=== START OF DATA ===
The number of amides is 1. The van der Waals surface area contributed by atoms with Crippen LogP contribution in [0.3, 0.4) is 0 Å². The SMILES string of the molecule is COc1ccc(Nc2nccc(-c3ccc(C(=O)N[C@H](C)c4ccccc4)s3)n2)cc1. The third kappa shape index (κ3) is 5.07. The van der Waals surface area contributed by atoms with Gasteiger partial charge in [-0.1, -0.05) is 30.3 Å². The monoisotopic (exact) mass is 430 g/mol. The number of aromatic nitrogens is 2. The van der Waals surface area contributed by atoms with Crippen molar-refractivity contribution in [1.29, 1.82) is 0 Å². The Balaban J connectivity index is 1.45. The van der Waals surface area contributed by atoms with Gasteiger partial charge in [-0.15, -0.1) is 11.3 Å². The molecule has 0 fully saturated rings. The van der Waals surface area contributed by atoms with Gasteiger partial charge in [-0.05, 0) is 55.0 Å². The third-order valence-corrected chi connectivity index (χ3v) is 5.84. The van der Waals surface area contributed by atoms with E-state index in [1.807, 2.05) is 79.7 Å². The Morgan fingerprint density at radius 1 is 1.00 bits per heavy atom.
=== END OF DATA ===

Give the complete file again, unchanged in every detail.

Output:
The number of amides is 1. The van der Waals surface area contributed by atoms with Crippen LogP contribution in [0.3, 0.4) is 0 Å². The SMILES string of the molecule is COc1ccc(Nc2nccc(-c3ccc(C(=O)N[C@H](C)c4ccccc4)s3)n2)cc1. The third kappa shape index (κ3) is 5.07. The van der Waals surface area contributed by atoms with Gasteiger partial charge in [-0.1, -0.05) is 30.3 Å². The monoisotopic (exact) mass is 430 g/mol. The number of aromatic nitrogens is 2. The van der Waals surface area contributed by atoms with Crippen molar-refractivity contribution in [1.29, 1.82) is 0 Å². The Balaban J connectivity index is 1.45. The van der Waals surface area contributed by atoms with Gasteiger partial charge in [-0.15, -0.1) is 11.3 Å². The molecule has 0 fully saturated rings. The van der Waals surface area contributed by atoms with Gasteiger partial charge in [-0.05, 0) is 55.0 Å². The third-order valence-corrected chi connectivity index (χ3v) is 5.84. The van der Waals surface area contributed by atoms with E-state index in [1.807, 2.05) is 79.7 Å². The Morgan fingerprint density at radius 1 is 1.00 bits per heavy atom.